The calcium-sensing receptor (CASR) is a G-protein coupled, transmembrane receptor that responds to changes in Ca2+ levels. We hypothesized that the CASR could have a role in Alzheimer disease (AD) given expression of the CASR in brain, knowledge that calcium dysregulation promotes susceptibility to neuronal cell damage, the important role that the CASR plays in calcium regulation, and the fact that systemic calcium homeostasis and G-protein signal transduction are altered in AD patients. To investigate the association of CASR variation in AD susceptibility, we genotyped a polymorphic dinucleotide repeat marker within intron 4, one SNP within the promoter region and three non-synonymous SNPs within exon 7 of the CASR gene and tested for association analysis, using a well-characterized cohort of AD cases (n = 692) and controls (n = 435). The dinucleotide repeat polymorphism was significantly associated with AD status (OR = 1.62; 95% CI: 1.27–2.07, P = 0.00037, Bonferroni corrected P = 0.0011) and the three non-synonymous SNP haplotype was boarderline associated with AD status (P = 0.032, Bonferroni corrected P = 0.096). Stratifying by APOE4 allele carrier status revealed that the significant association was only in non-APOE4 carriers (OR of 1.90; 95% CI: 1.37–2.62, P = 0.0001). We also investigated whether apoE or βamyloid could activate the calcium-sensing receptor. The receptor activation assays revealed that apoE as well as βamyloid activated the CASR and that the level of activation appeared to be isoform dependent for apoE. These data support our hypothesis that the CASR has a role in AD susceptibility, particularly in individuals without an APOE4 allele.
CASR; calcium dysregulation; AD; APOE
Gprc5b, a retinoic acid-inducible orphan G protein–coupled receptor (GPCR), is a member of the group C metabotropic glutamate receptor family proteins possibly involved in non-canonical Wnt signaling. Many GPCR transcripts are alternatively spliced, which diversifies this class of proteins in their cell- and tissue-specific signaling, regulatory and/or pharmacological properties. We previously generated p97FE65 isoform-specific knockout mice that showed learning/memory deficits. In this study, we further characterized the 97FE65 null mice using cDNA microarray and RT-PCR analyses.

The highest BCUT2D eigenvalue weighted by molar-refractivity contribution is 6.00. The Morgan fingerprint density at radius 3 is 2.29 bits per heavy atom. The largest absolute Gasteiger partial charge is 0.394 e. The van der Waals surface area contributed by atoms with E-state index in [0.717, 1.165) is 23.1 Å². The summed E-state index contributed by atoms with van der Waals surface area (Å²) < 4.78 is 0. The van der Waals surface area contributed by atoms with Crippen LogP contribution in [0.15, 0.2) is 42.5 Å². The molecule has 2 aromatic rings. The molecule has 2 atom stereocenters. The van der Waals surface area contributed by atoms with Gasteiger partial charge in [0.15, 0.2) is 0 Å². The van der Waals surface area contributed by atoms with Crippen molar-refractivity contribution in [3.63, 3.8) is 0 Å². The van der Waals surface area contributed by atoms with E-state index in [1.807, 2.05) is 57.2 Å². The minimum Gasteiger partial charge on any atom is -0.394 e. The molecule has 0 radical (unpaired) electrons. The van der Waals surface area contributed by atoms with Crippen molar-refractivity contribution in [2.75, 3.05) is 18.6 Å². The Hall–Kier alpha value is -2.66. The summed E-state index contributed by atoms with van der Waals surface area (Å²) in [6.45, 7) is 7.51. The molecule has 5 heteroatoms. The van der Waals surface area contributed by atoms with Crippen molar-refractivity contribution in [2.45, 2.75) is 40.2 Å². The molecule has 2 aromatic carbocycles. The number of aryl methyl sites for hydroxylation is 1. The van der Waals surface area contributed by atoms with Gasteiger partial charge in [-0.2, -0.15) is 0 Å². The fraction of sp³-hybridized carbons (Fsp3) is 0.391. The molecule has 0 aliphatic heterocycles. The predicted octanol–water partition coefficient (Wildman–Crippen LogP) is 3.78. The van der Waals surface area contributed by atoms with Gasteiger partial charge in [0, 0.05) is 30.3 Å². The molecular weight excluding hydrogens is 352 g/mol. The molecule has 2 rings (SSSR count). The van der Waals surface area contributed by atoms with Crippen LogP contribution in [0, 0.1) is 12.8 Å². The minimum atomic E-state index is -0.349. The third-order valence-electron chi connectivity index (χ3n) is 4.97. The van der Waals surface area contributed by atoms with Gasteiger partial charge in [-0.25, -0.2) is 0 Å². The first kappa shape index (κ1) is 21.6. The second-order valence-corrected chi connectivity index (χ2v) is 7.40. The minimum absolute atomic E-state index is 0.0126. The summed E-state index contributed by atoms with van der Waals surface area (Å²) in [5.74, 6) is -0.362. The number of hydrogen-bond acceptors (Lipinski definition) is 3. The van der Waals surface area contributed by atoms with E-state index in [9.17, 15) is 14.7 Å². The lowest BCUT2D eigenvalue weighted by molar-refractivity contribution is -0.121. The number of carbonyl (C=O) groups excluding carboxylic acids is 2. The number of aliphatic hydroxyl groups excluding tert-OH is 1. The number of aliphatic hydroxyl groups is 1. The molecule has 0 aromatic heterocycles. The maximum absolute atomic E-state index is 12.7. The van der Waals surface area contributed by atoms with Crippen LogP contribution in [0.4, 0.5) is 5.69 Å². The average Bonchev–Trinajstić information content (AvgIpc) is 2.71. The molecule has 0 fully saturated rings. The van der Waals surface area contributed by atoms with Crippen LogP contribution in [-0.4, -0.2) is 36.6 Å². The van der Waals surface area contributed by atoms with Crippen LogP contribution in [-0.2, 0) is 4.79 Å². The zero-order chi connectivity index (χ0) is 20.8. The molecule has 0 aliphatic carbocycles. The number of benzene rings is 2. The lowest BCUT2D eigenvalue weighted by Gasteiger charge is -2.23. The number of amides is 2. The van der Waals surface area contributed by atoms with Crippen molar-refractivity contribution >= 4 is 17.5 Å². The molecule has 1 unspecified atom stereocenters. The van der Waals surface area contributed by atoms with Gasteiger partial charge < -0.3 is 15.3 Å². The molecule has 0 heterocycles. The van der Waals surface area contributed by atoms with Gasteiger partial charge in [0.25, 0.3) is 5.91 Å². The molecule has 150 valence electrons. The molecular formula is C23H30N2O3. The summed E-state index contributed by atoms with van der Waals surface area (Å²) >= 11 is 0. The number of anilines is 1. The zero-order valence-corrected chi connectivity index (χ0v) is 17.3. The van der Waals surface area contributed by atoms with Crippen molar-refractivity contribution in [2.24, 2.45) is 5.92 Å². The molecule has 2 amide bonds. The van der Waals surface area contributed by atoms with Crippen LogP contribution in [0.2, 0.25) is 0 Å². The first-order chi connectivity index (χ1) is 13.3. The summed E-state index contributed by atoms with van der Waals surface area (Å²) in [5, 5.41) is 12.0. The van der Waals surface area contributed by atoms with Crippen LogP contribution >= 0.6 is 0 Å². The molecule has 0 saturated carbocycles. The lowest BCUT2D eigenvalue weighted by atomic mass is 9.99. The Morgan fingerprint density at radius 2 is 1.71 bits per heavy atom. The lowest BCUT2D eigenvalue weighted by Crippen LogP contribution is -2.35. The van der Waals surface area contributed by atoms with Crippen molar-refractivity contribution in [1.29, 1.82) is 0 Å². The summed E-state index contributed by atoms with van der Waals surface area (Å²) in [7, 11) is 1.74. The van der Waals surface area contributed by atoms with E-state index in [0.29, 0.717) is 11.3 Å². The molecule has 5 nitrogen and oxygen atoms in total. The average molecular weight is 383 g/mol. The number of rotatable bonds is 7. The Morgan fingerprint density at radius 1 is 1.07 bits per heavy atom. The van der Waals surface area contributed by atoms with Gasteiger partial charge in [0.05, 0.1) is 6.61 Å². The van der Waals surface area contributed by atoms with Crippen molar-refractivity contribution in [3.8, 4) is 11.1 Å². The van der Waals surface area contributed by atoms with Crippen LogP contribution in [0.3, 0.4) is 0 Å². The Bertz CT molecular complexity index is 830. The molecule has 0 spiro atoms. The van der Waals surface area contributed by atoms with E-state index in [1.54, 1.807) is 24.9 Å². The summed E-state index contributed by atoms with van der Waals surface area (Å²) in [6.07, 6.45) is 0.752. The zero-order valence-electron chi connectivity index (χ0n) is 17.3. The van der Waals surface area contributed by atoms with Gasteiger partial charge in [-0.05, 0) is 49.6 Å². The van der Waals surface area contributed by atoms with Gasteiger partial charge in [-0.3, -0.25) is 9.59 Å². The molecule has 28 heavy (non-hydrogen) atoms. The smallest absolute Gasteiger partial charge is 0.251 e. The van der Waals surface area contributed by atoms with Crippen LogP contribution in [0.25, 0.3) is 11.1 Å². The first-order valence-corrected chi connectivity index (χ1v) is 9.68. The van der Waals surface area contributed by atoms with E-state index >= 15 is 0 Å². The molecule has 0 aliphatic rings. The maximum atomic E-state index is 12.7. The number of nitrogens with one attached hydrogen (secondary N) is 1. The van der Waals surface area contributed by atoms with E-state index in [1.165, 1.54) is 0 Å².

We discovered a novel brain-specific C-terminal splice variant of Gprc5b, Gprc5b_v2, which was differentially expressed in p97FE65 wild type and null mouse brains. The null mice were generated in 129/Sv ES cells, and backcrossed to C57Bl/6J for ten generations. We found that expression of Gprc5b_v2 mRNA in the brains of p97FE65 null mice was dramatically down-regulated (more than 20 fold) compared to their wild type littermates. However, expression profiles of Gprc5b variants and SNP analysis surrounding the FE65 locus suggest that the down-regulation is unlikely due to the altered FE65 function, but rather is caused by gene retention from the 129/Sv ES cells. Consistently, in contrast to ubiquitously expressed Gprc5b_v1, Gprc5b_v2 was predominantly expressed in the brain tissues of C57Bl/6J mice. The alternative splicing of the 3′ terminal exon also altered the protein coding sequences, giving rise to the characteristic C-termini. Levels of Gprc5b_v2 mRNA were increased during neuronal maturation, paralleling the expression of synaptic proteins. Overexpression of both Gprc5b variants stimulated neurite-like outgrowth in a neuroblastoma cell line.
Our results suggest that Gprc5b-v2 may play a role during brain maturation and in matured brain, possibly through the regulation of neuronal morphology and protein-protein interaction. This study also highlights the fact that unexpected gene retention following repeated backcrosses can lead to important biological consequences.